"This Zoning Ordinance is coming out of a study that I.D.B. has done for Belize City, in terms of developing a land use policy, the way we use the land within Belize City. And the ordinance itself is a regulation that will assist us in standardizing and organizing Belize City. What the Act will do is to ensure that we can develop the social fabric of the City, and not segregate; develop informal parts of the city into formalized structures, where we don't discriminate in terms of where poorer classes of people live or higher class or higher income levels live. So what the act will do is to regulate that, so that we have a mixed-use in different ways, where we can put density where it is important to have density for development of any city - where you have shopping, where people can mix better. It assists better in crime, of social ills, and replaces that type of issue that has been occurring in Belize City."

The Council and the Bank have hosted several consultations, of which today's was the third, with the many stakeholders involved in making sure that this nascent plan works. I.D.B. consultant and C.E.O. of Grupo Inovaterra, Jean-Roch Lebeau, says that on his visit to the City, he noticed that Belize does not take enough advantage of the imprint of green spaces and the canals and waterways, which he argues could add a new dimension to tourism. Suggestions for such places are included in the draft zoning plan.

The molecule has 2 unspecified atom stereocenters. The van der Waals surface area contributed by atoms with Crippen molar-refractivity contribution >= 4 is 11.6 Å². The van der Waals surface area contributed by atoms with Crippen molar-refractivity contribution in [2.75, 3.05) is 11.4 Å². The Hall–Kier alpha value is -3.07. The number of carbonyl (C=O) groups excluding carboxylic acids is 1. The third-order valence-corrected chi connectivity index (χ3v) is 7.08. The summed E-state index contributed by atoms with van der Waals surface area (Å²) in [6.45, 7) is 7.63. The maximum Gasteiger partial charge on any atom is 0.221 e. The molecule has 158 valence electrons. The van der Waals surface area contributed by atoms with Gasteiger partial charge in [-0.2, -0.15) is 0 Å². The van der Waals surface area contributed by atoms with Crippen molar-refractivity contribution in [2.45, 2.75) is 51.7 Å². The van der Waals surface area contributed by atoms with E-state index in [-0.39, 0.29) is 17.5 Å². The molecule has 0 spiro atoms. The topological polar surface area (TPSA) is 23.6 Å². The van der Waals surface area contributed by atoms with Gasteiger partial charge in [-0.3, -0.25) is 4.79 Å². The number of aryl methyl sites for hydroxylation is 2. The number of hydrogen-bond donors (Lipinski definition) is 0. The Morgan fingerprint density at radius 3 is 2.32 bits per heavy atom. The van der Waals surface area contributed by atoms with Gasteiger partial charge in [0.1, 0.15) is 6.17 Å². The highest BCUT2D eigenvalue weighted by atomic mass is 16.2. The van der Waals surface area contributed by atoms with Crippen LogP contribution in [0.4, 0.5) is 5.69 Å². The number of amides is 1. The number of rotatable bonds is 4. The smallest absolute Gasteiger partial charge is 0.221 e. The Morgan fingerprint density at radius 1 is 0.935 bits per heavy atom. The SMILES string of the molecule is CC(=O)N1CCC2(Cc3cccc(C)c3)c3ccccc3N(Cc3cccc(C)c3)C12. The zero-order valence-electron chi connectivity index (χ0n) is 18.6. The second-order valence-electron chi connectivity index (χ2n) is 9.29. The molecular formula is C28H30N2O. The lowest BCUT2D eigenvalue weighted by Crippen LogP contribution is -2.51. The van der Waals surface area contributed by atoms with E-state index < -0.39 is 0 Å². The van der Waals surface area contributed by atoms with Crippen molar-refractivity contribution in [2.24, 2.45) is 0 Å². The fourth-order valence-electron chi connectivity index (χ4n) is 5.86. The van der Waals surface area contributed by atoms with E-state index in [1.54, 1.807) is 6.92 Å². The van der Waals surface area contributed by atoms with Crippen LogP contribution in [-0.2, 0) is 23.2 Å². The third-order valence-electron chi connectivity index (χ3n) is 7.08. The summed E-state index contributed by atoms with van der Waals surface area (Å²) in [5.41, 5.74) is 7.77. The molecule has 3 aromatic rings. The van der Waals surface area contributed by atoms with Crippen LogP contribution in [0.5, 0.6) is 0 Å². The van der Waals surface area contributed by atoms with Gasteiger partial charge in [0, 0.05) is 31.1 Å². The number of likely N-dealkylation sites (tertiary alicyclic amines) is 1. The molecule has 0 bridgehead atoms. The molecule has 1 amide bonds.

Jean-Roch Lebeau, C.E.O., Grupo Inovaterra

"What tourists are looking [for] in a city is exactly these kinds of assets: the nature, the heritage, the water, the very thing that people want to see in a city. And if you want people to stay one day, two days, three days - because it is very good for economic development - you need to improve this natural environment. What can be done, for example, is to try to liberate all the coast and the river - make better access for Belizean people to go into the river and walk along the river. So when you think about urbanization, the new places that you will urbanize in the future, you have to build them around this idea of the water and the river and the sea. And the places that are already built, you have to re-accommodate, you have to re-transform them, making a new urbanization based on the idea we are talking about - the 'blue print' and the green corridors around the city."

After consultations, the plan goes to the Ministry of Local Government for final approval. Ordonez reiterated that the current pace of growth is not sustainable for future development, so it is important for all to be involved.

Marilyn Ordonez

"We will be sharing this information on our website, so that people can begin to look at it. It's important that residents take note: if we want to develop our city into what modern cities are becoming and it's happening to Belize City; but we don't want it as it is presently growing, where we have squatters; where we have industries springing up in the middle of the community or residential areas, so we want to be organized. We have some prime areas like the Coney Drive area that's developing; we want to make sure that it is regulated. It will also facilitate the construction industry, the architects, the engineers, into knowing exactly how they must build and what is required."

Channel 5